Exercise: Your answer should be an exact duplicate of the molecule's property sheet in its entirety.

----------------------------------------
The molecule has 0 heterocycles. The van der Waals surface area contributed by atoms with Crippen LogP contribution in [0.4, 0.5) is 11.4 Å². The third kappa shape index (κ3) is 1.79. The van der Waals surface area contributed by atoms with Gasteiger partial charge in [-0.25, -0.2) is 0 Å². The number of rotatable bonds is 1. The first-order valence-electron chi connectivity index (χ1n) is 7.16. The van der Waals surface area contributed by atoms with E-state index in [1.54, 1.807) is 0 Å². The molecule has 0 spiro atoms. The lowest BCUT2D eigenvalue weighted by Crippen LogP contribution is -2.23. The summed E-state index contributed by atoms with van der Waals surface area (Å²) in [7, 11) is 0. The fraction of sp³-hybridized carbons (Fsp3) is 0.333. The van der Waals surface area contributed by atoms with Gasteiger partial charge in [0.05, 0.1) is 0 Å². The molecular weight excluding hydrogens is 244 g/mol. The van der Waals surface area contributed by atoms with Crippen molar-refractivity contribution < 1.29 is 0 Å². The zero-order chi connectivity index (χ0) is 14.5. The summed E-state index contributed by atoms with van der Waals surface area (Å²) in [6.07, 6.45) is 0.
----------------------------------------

The molecule has 0 heterocycles. The van der Waals surface area contributed by atoms with Crippen LogP contribution in [0.4, 0.5) is 11.4 Å². The third kappa shape index (κ3) is 1.79. The van der Waals surface area contributed by atoms with Gasteiger partial charge in [-0.25, -0.2) is 0 Å². The number of rotatable bonds is 1. The first-order valence-electron chi connectivity index (χ1n) is 7.16. The van der Waals surface area contributed by atoms with E-state index in [1.54, 1.807) is 0 Å². The molecule has 0 spiro atoms. The lowest BCUT2D eigenvalue weighted by Crippen LogP contribution is -2.23. The summed E-state index contributed by atoms with van der Waals surface area (Å²) in [7, 11) is 0. The fraction of sp³-hybridized carbons (Fsp3) is 0.333. The van der Waals surface area contributed by atoms with Gasteiger partial charge in [0.05, 0.1) is 0 Å². The molecular weight excluding hydrogens is 244 g/mol. The van der Waals surface area contributed by atoms with Crippen molar-refractivity contribution < 1.29 is 0 Å². The zero-order chi connectivity index (χ0) is 14.5. The summed E-state index contributed by atoms with van der Waals surface area (Å²) in [6.07, 6.45) is 0.